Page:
mid-day editorial: Don't let officials derail Project Toilet

May 11, 2016, 07:49 IST | MiD DAY Correspondent

That the lack of proper public toilets is a big issue in this city has been quite well known for some time now

That the lack of proper public toilets is a big issue in this city has been quite well known for some time now. It was thus gladdening to see senior leaders like Railway Minister Suresh Prabhu and Shaina NC talk about the pressing need to build more public toilets and keep them well maintained.

But just when it looked like various agencies were taking up sanitation as a serious issue under political pressure, come the first worrying signs that authorities may be paying mere lip service when it comes to the issue.

This paper today reported how the railways is now saying that running trains, and not building toilets, is its main job. This follows a meeting between Prabhu and Shaina NC — who has been writing in detail about the issue in an exclusive web series for this paper.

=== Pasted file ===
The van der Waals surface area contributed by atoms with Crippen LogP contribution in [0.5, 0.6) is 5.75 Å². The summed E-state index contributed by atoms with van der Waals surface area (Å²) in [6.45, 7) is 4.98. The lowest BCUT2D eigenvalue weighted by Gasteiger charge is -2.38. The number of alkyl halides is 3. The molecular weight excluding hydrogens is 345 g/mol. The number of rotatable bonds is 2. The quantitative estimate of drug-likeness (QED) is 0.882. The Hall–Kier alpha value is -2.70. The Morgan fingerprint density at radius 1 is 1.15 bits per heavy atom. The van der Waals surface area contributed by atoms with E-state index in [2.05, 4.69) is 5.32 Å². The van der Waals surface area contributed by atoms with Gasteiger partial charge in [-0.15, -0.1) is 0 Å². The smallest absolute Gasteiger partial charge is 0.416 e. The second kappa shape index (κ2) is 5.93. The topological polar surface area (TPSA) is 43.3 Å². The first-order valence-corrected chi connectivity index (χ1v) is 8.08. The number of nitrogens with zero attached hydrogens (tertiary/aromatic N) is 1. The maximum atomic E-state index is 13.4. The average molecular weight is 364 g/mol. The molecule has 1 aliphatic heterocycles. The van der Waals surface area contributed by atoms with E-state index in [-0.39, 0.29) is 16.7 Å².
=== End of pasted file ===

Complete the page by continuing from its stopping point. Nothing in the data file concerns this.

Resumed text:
Prabhu promised that the railways would take up the issue on a war footing. Even during a recent visit, he instructed officials to ensure that toilets in railway premises are properly maintained.

Just when things looked promising, railway officials now seem to be backing out. They have said that while they do not mind building more toilets, maintaining them would be a problem. They have told BMC officials that any new toilet that will be built has to be at least 100 metres from station premises. Their excuse? Toilets will encroach upon walking space.

Such an attitude clearly shows that officials are not interested in solving one of the most pressing problems faced by citizens in general, and commuters in particular. This, especially after the lack of toilets in stations was the single biggest complaint aired by commuters to the Minister during his visit.

This is also the time for elected representatives to step in and hold officials accountable. If they can’t achieve this much, all the big claims of making life easier for the commuter — both by political leaders and officials — fall flat.

Go to top